22 Jul 2016 18:21 IST

Rajinikanth and Arshad Warsi. Two ends of the film industry

Movies are not about just good actors, they need to be marketing successes too

This weekend is all about Kabali, the latest and much looked-forward-to pot-boiler from Rajinikanth. The hype created by the fans of this Tamil superstar with demigod-status, is unparalleled.

As much as one would be interested to know if the movie matches the hype, it will be equally interesting to watch the cash registers in the box office. Will Rajinikanth manage to shrug off the ‘failure’ of his last release Lingaa (not including his animation movie Kochadaiiyaan)? Failure here is in quotes because technically, the movie was not a flop. And it had more than managed to cover its expenditure.

But when it’s Thalaivar’s movie, the profits have to match his stature. A legal dispute involving some of Lingaa’s distributors, alleging losses and unpaid dues, still continues in the courts.

Pre-release business

Kabali, reports say, has already earned ₹200 crore in pre-release business. This means that even before the movie’s first show, it has managed to cover its ₹100-crore budget by a fair distance. But these reports’ sources are undisclosed, and there is no math to show how that number was arrived at.

At the same time, it is very possible that producers of the movie have made up for their expenditure — a report said ‘product placement’ alone has raked in about ₹40 crore! Along with music and television rights, it won’t be wrong to say that the movie’s revenues crossed the ₹100-crore mark even before it hit the theatres.

The other side

If you were able to cut through the jungle of Kabali stories this week, the movie industry had another interesting piece of news — this time from Bollywood. This is was about actor Arshad Warsi.

He is no Rajinikanth and his stardom might short-circuit if one even attempts to compare it with the southern Superstar’s. Nevertheless, Warsi has achieved a respectable level of success and has a credible body of work to boast of. Many, including this writer, would rate him a fine actor, especially because of his impeccable comic timing.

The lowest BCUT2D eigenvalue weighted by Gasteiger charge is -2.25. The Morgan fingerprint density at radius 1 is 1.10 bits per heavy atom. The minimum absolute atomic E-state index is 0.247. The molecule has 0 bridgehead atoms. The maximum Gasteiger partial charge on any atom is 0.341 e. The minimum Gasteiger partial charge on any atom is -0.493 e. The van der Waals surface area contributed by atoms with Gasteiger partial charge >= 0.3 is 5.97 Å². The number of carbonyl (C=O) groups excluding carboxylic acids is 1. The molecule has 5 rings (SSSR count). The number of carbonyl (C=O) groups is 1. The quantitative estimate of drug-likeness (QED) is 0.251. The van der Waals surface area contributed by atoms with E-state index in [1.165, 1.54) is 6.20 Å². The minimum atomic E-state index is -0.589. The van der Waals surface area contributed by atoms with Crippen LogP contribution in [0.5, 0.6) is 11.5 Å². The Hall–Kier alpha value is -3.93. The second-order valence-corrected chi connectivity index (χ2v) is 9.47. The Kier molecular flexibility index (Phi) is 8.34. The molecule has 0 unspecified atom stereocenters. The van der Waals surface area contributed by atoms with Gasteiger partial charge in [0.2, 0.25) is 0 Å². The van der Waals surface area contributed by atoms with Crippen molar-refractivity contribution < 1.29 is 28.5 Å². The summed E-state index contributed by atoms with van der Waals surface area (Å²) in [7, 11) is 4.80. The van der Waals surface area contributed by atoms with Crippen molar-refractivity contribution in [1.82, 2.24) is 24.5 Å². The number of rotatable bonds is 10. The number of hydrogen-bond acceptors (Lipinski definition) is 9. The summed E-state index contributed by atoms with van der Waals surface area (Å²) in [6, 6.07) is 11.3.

But for producers looking to make super-duper profits, acting ability is not enough. Which is why Warsi was dropped from the sequel of Jolly LLB, a 2013-release that won critical acclaim, including two national awards, and moderate commercial success.

To set the cash registers ringing, though, the producers got Akshay Kumar to play the lead in the sequel instead. Akshay Kumar surely ranks many notches higher than Warsi when it comes to commercial viability.

Warsi, unlike his peers, didn’t shy away from calling a spade a spade. He was forthright about the issue and said:

“I was supposed to do  Jolly LLB 2, but Fox Star Studios needed a bigger star, so they chose Akshay. It makes it easier for marketing, it makes it easier to have a hit. With me, you (the filmmakers) have to make a good film, so that is the problem. You can make money with me only if it’s a very good film.

“If you have a bigger star, then even if the film is not that good, you still manage to cover the money so the risk factor from the producer’s point of view is less.”

There is a bit of sarcasm in the actor’s comment, but it is all very real.

In conclusion

The two stories — one of a superstar and another of a super actor but a lesser star — sum up the movie industry. Even as a Salman Khan can now produce a string of movies (most of them forgettable) that averaged revenues of over ₹300 crore, it is equally difficult for an Arshad Warsi to break into the big league.

A movie’s success is not just about good actors.